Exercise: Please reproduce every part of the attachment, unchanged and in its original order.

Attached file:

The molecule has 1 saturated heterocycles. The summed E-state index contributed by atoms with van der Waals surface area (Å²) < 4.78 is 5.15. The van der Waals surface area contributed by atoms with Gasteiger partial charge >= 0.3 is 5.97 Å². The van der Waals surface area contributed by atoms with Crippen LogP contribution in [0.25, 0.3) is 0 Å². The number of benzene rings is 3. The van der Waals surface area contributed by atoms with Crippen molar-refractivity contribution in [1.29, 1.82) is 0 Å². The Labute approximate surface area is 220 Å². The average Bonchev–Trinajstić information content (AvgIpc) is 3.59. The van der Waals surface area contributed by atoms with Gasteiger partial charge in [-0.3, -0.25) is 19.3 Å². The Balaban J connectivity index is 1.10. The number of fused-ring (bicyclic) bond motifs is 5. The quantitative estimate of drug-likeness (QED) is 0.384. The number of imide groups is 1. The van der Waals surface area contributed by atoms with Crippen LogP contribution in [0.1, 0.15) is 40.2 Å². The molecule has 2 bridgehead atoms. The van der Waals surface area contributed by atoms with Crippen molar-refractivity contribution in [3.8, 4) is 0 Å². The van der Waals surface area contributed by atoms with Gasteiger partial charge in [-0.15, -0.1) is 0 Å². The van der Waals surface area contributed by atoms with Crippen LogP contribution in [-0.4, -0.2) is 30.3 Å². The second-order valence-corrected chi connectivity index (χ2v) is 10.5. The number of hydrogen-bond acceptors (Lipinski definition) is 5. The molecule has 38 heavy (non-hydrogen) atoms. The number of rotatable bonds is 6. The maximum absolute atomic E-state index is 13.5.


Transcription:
The molecule has 1 saturated heterocycles. The summed E-state index contributed by atoms with van der Waals surface area (Å²) < 4.78 is 5.15. The van der Waals surface area contributed by atoms with Gasteiger partial charge >= 0.3 is 5.97 Å². The van der Waals surface area contributed by atoms with Crippen LogP contribution in [0.25, 0.3) is 0 Å². The number of benzene rings is 3. The van der Waals surface area contributed by atoms with Crippen molar-refractivity contribution in [1.29, 1.82) is 0 Å². The Labute approximate surface area is 220 Å². The average Bonchev–Trinajstić information content (AvgIpc) is 3.59. The van der Waals surface area contributed by atoms with Gasteiger partial charge in [-0.3, -0.25) is 19.3 Å². The Balaban J connectivity index is 1.10. The number of fused-ring (bicyclic) bond motifs is 5. The quantitative estimate of drug-likeness (QED) is 0.384. The number of imide groups is 1. The van der Waals surface area contributed by atoms with Crippen LogP contribution in [0.1, 0.15) is 40.2 Å². The molecule has 2 bridgehead atoms. The van der Waals surface area contributed by atoms with Crippen molar-refractivity contribution in [3.8, 4) is 0 Å². The van der Waals surface area contributed by atoms with Gasteiger partial charge in [-0.15, -0.1) is 0 Å². The van der Waals surface area contributed by atoms with Crippen LogP contribution in [-0.4, -0.2) is 30.3 Å². The second-order valence-corrected chi connectivity index (χ2v) is 10.5. The number of hydrogen-bond acceptors (Lipinski definition) is 5. The molecule has 38 heavy (non-hydrogen) atoms. The number of rotatable bonds is 6. The maximum absolute atomic E-state index is 13.5.